Many physical systems, including electronics, can have complex geometries that require high levels of discretization.
The spectral-element time-domain method is one method for reducing the geometric complexity of a system when developing a numerical mesh for a field solver.
This numerical method is still a subject of continuous research and can be more computationally efficient than FDTD/FDFD field solvers in certain geometries.
Spectral-element time-domain simulations let you visualize physical phenomena in complex geometries.
Modern computers and field solvers for differential equations have brought major productivity boosts to engineers in all disciplines. This is especially true in electromagnetics and computational fluid dynamics, where a set of partial differential equations needs to be solved in space and time. Research on field solvers is rich, especially regarding techniques to reduce computational burden to acceptable levels.
There are many systems that might have complex geometry which then require high discretization density when developing a numerical mesh for a field solver. The field solver you use will generally brute-force the creation of a numerical mesh to give the required accuracy. However, more elegant methods can be used to reduce mesh density, thereby decreasing the computational time required to solve the problem.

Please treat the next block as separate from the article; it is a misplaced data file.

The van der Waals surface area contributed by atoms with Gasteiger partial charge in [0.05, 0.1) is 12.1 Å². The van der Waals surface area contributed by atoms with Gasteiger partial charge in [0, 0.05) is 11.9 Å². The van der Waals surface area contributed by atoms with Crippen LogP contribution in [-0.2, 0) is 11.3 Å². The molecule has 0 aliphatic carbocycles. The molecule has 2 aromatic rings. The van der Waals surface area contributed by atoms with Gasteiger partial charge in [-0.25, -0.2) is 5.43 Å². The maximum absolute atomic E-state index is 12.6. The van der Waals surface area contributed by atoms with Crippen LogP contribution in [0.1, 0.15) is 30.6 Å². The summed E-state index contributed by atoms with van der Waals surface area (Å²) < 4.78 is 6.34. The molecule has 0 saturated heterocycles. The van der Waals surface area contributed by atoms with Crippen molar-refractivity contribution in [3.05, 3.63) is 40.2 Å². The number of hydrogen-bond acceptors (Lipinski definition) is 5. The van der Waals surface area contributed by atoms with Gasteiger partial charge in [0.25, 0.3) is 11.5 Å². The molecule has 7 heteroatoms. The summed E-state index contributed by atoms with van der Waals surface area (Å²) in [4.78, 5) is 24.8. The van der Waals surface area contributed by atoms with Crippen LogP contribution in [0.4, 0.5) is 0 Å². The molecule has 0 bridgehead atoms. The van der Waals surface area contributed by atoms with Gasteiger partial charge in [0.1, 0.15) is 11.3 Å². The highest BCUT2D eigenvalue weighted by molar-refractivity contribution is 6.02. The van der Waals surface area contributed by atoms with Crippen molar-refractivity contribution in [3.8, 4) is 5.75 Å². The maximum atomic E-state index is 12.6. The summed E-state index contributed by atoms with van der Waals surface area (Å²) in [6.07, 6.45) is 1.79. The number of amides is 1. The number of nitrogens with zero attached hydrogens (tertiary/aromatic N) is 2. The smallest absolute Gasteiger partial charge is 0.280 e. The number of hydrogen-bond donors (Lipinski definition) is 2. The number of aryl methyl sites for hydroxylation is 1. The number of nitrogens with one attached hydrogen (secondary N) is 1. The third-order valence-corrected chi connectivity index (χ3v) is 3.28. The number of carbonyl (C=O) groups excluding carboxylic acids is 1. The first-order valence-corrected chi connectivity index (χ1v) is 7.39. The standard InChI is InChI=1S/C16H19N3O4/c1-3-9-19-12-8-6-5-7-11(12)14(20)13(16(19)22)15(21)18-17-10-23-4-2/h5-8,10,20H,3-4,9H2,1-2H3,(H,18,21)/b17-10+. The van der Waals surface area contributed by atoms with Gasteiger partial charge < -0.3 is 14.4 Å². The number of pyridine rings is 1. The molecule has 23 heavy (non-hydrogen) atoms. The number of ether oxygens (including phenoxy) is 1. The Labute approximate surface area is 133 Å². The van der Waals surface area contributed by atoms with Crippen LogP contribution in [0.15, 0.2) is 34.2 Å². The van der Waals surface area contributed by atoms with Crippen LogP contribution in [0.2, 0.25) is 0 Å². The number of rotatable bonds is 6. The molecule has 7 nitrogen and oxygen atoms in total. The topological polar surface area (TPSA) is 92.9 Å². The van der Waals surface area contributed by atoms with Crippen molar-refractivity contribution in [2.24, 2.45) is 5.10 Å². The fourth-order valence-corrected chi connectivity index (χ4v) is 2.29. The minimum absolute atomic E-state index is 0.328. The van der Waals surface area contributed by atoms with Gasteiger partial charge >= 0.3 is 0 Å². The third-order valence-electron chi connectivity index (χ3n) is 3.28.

One of these methods is the spectral-element time-domain method. In this method, the geometry is a variant on a particular finite element method that was first proposed in 1984. This is one of many methods that can be implemented in commercial field solvers, including for design and evaluation of electronic devices. Some example devices include piezos and actuators as well as periodic arrays. Here’s how this method works and why you might consider using it to evaluate your next electronic device.
What Is the Spectral-Element Time-Domain Method?
The spectral element time-domain method is a numerical method for solving differential equations which uses polynomial basis functions to approximate the solution to a differential equation. In particular, the point of the spectral-element time-domain method is to expand the solution in terms of a series of trigonometric functions up to very high order. The higher the order of expansion, the more accurate the resulting solution.